Posted by R. Berg on July 22, 2004
In Reply to: You know posted by Word Camel on July 22, 2004
: : : : : Any one who has ever spoken to an English speaking Canadian has noticed that they say "eh" a lot, usually at the end of a sentence and usually with an interrogative flip. In fact, it seems to me that this is quite similar to the way French speakers use the interjection "hein". Have the Canucks borrowed something from the quebecois?
: : : : : Am I way off base on this? Any Canadians or canadiens care to st me straight?
: : : : eh?
: : : The Canadians and the French aren't on their pat malone with this. In different parts of differents states of Australia, they do the same thing - and there are variations on the same theme too. ie. instead of 'eh', some end their sentences with 'but' or 'well'. I've heard Kiwis do the same. And our heritage isn't French so beats the hell outta me why people do it.
: : English people often end a sentence with 'you know'. Scousers often use 'like'.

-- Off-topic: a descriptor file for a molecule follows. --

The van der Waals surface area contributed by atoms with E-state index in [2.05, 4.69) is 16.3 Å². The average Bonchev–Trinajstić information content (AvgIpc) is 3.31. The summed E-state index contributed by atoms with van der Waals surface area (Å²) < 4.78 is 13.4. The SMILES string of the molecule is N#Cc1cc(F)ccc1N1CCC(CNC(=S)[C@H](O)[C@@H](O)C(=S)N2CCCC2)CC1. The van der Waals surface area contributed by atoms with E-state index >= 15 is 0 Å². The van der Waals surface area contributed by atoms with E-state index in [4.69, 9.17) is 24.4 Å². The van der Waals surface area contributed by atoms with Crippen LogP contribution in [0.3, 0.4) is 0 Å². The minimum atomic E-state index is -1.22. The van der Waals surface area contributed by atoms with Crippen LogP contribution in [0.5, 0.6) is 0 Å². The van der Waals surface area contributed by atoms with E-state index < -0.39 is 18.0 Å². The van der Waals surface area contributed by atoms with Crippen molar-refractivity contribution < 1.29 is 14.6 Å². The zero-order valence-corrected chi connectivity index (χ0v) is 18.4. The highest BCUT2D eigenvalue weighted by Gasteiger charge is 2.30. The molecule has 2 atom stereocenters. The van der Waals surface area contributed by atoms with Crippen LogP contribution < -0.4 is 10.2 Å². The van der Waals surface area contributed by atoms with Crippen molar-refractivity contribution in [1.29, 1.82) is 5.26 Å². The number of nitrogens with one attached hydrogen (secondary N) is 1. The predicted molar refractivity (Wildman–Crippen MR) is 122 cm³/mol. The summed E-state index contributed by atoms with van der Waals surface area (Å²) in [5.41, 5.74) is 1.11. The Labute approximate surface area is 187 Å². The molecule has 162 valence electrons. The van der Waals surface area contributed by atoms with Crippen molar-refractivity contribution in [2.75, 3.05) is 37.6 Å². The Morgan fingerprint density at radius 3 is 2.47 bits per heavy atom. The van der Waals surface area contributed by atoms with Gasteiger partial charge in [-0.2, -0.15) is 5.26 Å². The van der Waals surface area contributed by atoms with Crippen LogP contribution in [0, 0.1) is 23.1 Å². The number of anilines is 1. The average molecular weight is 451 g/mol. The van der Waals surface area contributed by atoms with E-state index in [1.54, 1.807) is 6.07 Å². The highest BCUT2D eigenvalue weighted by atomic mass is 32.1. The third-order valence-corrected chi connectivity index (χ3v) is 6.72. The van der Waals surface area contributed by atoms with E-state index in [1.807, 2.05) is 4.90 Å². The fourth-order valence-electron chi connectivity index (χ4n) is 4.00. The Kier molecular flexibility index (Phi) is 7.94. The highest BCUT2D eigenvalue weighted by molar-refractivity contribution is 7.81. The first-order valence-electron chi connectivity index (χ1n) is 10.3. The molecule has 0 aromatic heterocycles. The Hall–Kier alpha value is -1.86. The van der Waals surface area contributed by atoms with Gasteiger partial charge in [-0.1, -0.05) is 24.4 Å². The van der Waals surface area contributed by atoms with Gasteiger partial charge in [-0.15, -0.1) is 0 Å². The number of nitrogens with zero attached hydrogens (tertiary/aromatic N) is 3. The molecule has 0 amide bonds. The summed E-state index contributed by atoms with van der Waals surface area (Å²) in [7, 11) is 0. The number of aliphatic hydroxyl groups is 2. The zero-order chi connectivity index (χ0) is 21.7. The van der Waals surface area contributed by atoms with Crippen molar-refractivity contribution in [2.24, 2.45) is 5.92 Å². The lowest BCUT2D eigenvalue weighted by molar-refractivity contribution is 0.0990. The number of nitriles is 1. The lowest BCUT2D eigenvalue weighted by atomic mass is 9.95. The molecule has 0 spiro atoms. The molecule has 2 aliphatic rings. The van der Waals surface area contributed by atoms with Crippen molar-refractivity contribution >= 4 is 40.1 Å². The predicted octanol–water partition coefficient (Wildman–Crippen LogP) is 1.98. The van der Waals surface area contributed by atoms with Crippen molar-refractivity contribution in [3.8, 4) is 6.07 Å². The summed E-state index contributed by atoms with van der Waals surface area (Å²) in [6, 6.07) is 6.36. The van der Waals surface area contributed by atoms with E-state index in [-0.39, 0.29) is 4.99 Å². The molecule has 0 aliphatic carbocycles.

: Cockneys puncutate their sentences with the rhetorical questions "didn't I?" and "innit?" ('innit' meaning "isn't it?"). There are also some people from the wilds of Woking who who do a similar thing with "'ey?". The question seems to be a way of getting the listener's reassurance that the are listening and understand.
: I find myself using "okay?" this way with my small son, "Mummy is going to make breakfast now, okay?" The "okay?" means "do you understand?". I thought about it because a friend hears this all the time and thinks parents do it because they are somehow asking permission. I can see how it might be understood that way, but I don't think that's what they mean - at least I don't. Speaking of breakfast...
1. What's this about pat malone? A regional expression? I never heard it (U.S.).
2. I hear parents using "okay" in contexts that do suggest asking permission or, rather, requesting the child's consent. "Turn off the TV now, okay?" "Go change your shirt, okay?" This use makes me think that families have become much more democratic than they were a few decades ago. Parents gave commands; they didn't invite negotiation.